The employer deserves the right to accept or dismiss a doctor’s note as long as it is acting within the confines of the law. If the employer is operating under the Family and Medical Leave Act (FMLA) then he is bind to follow the FMLA’s procedures for authenticating a doctor’s note.
One reason for rejecting a doctor’s note is that the note is “faked”. However, an employer under the FMLA’s rules should not just dismiss any note whether it looks suspicious or note. It should be accorded the same authenticating procedure for all medical certification. The procedure to follow includes:
- The employer is also requested to give the employee the first right to authenticate a doctors excuse note he or she has provided.
- In the case that the employee fails or refuses to authenticate the note, the employer can proceed to contact the employee’s doctor to verify or authenticate the document. The employer can also ask a representative other than the immediate supervisor of the employee to carry out the authentication process.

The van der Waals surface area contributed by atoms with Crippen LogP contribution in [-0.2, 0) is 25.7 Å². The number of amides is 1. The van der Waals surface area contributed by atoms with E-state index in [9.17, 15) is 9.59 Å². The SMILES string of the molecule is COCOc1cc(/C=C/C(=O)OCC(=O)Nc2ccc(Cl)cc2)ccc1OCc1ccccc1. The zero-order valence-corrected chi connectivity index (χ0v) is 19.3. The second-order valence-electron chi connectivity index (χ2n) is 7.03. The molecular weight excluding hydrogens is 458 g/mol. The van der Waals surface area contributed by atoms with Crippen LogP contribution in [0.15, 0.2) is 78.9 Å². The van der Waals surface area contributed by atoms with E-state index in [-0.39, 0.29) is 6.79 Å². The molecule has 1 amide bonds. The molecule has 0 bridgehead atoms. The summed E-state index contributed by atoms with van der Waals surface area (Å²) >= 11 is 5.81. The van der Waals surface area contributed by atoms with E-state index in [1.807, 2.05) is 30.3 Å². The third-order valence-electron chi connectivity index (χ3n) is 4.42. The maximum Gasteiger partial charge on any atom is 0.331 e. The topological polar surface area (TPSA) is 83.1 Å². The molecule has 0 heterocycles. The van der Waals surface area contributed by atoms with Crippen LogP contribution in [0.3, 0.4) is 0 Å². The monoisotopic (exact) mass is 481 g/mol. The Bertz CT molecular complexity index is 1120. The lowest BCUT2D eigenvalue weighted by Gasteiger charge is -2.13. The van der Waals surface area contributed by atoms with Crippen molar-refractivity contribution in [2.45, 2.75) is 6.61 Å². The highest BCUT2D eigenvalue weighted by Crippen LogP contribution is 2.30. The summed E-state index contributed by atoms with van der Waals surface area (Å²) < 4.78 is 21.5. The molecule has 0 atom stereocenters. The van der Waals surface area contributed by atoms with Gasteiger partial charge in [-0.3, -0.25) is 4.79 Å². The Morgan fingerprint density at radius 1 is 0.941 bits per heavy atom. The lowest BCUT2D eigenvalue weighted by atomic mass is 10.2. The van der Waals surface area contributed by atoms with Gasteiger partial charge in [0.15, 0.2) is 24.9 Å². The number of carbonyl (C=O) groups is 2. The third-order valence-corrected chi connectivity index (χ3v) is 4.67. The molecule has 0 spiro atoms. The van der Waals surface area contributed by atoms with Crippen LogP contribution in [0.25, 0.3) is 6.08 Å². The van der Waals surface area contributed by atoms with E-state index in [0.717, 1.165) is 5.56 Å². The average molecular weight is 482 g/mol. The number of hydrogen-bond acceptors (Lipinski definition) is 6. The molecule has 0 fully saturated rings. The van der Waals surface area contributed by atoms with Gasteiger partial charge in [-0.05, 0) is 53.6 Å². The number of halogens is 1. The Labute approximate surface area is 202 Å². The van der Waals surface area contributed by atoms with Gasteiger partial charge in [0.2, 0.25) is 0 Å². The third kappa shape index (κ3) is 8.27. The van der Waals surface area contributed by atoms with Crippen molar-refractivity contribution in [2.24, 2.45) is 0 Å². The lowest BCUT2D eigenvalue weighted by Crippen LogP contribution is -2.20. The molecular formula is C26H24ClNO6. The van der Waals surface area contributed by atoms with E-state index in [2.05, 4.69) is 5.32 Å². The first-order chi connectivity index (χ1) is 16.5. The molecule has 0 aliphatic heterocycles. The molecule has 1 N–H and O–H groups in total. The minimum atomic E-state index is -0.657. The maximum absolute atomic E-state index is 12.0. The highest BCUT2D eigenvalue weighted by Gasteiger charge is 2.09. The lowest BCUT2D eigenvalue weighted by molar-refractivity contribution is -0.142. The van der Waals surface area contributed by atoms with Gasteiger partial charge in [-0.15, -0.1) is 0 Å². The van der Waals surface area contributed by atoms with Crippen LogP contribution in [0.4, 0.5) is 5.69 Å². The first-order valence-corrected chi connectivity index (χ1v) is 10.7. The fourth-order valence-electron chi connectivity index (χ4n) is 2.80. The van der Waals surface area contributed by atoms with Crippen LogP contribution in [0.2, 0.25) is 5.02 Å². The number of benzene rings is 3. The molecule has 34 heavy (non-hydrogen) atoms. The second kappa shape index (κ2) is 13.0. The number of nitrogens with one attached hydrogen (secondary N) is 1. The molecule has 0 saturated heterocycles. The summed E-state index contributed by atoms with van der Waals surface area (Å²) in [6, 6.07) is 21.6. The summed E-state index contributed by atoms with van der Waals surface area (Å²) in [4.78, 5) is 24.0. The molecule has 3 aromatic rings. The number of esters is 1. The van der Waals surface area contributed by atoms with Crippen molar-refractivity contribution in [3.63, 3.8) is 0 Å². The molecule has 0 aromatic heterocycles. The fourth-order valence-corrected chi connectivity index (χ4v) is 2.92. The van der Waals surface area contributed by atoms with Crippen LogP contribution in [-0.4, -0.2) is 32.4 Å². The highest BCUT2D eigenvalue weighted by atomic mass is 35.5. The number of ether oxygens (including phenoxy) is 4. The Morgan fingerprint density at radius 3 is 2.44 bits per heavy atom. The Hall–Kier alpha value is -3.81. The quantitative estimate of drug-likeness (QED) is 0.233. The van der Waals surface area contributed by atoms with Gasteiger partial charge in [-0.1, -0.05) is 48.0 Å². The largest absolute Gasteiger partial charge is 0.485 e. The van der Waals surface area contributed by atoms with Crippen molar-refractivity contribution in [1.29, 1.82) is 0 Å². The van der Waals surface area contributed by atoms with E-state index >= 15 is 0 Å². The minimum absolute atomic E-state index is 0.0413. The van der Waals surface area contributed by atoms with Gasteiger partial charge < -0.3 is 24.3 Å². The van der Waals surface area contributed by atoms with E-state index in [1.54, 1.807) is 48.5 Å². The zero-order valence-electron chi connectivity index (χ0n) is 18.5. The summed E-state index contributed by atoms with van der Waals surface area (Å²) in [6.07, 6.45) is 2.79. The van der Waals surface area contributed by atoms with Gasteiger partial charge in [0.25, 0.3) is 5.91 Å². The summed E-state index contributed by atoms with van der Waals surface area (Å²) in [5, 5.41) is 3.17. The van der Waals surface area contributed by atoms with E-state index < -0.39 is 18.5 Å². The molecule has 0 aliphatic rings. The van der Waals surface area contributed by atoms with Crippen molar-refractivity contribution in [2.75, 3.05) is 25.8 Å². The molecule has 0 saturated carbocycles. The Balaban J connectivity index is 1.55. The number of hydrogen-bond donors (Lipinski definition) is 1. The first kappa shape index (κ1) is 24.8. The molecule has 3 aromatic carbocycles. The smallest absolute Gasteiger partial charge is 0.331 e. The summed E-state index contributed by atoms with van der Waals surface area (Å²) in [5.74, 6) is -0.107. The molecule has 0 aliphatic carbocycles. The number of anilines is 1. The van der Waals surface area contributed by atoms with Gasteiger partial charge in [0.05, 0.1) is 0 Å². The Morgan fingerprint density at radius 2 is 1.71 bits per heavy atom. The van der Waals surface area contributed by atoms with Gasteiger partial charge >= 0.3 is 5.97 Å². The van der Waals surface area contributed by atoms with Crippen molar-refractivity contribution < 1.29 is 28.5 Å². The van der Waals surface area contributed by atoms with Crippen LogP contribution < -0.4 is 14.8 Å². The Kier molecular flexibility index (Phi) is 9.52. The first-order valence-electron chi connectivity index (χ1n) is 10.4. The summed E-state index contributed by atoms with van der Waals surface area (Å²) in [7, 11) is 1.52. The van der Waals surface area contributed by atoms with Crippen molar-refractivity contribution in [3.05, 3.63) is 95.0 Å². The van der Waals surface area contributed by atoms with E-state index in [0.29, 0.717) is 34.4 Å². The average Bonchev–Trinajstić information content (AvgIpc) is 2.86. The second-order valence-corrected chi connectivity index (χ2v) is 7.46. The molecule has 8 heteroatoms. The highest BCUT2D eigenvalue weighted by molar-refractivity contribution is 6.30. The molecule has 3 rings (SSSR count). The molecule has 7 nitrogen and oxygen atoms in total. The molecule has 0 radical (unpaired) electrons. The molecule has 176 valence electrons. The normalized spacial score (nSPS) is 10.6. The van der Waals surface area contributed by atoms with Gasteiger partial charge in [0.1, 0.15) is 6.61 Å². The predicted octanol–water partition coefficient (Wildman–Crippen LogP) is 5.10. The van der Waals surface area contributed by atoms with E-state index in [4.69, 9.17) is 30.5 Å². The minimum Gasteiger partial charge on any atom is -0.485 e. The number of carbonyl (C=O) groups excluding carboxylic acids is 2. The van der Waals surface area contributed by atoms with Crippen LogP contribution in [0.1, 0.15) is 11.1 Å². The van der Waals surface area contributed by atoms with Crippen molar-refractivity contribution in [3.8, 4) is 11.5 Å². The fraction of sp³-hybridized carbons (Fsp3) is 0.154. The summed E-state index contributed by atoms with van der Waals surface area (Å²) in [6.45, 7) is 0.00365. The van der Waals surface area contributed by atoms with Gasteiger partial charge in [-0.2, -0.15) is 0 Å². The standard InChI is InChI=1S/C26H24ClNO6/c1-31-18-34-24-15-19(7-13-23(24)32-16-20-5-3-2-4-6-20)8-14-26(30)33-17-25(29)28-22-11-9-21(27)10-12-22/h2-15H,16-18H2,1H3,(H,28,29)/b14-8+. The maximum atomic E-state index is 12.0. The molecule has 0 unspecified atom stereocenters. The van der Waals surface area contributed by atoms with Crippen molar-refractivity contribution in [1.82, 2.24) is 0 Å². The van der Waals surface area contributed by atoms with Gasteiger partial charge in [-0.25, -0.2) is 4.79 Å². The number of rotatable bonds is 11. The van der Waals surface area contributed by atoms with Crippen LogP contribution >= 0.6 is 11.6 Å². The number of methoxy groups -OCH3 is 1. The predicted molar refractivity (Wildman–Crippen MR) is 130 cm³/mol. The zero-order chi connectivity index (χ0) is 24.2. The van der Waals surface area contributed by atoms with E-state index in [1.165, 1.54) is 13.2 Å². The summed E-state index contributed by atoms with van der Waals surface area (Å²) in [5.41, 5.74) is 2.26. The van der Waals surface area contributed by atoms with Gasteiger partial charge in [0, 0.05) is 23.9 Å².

- The employer should contact the doctor or medical provider or the employee who purported to issue and signed the medical excuse or note. This contact could be by visit or by telephone to determine that the document ensued from the health care provider.
- The authentication process will also include providing the doctor with a copy of the said note for verification.
- In the process of authentication, it is on the employer to seek further information from the doctor. He is not allowed under the HIPAA law to request the health condition of the employee without approval from the employee or patient. The Health Insurance Portability and Accountability Act (HIPAA) law gives the employee the right of medical privacy. Another place for a doctors excuse is here.
Always be aware of fake printable physician’s forms, get the necessary information to spot one.
These are the steps that should be followed by an employer to authenticate a doctor’s note if he so wishes. Especially, this applies to employers under Family and Medical Leave Act (FMLA). However, if after the above procedures, the employer is not satisfied with the verification or has cause to doubt the authentication and confirmation from the medical health provider, he can require the employee to obtain a second or third opinion.